“All you can do is keep your motives pure. If you do offend, you’ve likely hit on something they need to look at – in which case you’ve done a good deed.” Joy Behar
This advice is so important for relationships. Often there is a need or desire to confront someone, and your own motivations for confrontation are essential. If your motives aren’t pure, the person you confront will probably sense that. Why is this a problem? Because it gives the person a rationalization to avoid dealing with the true issue.
I am not the kind of person who is eager to confront. I tend to avoid confrontation whenever I can. However, there are times when I definitely want to tell a person what’s what. And that’s when I have to pause and consider my motives. If I’m acting out of anger, desire for revenge, or desire to punish, my motives aren’t pure. Then I face a choice: deal with my motivations so that I can act with purity, or don’t confront. Both options are valid.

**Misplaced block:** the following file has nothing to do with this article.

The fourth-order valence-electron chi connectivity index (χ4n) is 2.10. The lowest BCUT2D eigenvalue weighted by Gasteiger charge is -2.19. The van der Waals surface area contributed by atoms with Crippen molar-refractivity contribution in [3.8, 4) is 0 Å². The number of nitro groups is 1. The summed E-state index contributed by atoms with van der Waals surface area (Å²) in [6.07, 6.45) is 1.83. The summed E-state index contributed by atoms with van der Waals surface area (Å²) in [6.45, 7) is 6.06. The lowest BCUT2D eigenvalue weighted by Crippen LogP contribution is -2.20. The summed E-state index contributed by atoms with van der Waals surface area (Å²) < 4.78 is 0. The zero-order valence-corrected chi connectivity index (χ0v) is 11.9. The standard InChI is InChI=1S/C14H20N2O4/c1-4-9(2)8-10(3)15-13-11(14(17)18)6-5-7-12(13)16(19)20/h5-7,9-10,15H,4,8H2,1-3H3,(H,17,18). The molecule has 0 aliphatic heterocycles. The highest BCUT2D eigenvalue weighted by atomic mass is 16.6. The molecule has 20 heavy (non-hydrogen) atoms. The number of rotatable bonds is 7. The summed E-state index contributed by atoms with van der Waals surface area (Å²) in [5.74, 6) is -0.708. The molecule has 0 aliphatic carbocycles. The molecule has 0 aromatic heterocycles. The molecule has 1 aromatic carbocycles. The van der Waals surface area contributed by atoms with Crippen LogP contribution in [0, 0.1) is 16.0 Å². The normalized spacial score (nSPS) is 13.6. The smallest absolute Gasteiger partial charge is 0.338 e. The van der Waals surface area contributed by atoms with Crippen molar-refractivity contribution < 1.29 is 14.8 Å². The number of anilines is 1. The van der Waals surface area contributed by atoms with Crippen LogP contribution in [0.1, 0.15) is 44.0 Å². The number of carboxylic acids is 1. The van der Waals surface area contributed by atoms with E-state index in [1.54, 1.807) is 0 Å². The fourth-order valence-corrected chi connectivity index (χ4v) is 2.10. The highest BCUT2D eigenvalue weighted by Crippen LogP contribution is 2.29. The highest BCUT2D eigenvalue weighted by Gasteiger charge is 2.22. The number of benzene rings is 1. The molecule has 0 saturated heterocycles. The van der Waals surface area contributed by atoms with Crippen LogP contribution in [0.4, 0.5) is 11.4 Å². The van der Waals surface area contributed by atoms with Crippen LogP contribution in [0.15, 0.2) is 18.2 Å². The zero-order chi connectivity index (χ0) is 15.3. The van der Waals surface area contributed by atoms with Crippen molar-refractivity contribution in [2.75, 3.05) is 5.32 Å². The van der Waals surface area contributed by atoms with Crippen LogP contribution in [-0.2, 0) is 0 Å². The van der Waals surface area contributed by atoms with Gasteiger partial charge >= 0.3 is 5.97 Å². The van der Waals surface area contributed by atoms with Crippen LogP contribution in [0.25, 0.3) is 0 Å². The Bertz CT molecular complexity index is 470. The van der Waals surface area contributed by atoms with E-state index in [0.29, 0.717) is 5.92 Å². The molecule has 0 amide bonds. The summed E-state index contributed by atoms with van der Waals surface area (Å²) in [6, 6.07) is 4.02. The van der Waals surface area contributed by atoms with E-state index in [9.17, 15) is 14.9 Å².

What is a pure motive? One that exists in the context of love. Love is active, seeking the well-being of others, and when you speak in love, your words are powerful. If I cannot get to a place of love for the person I’m confronting, I choose silence.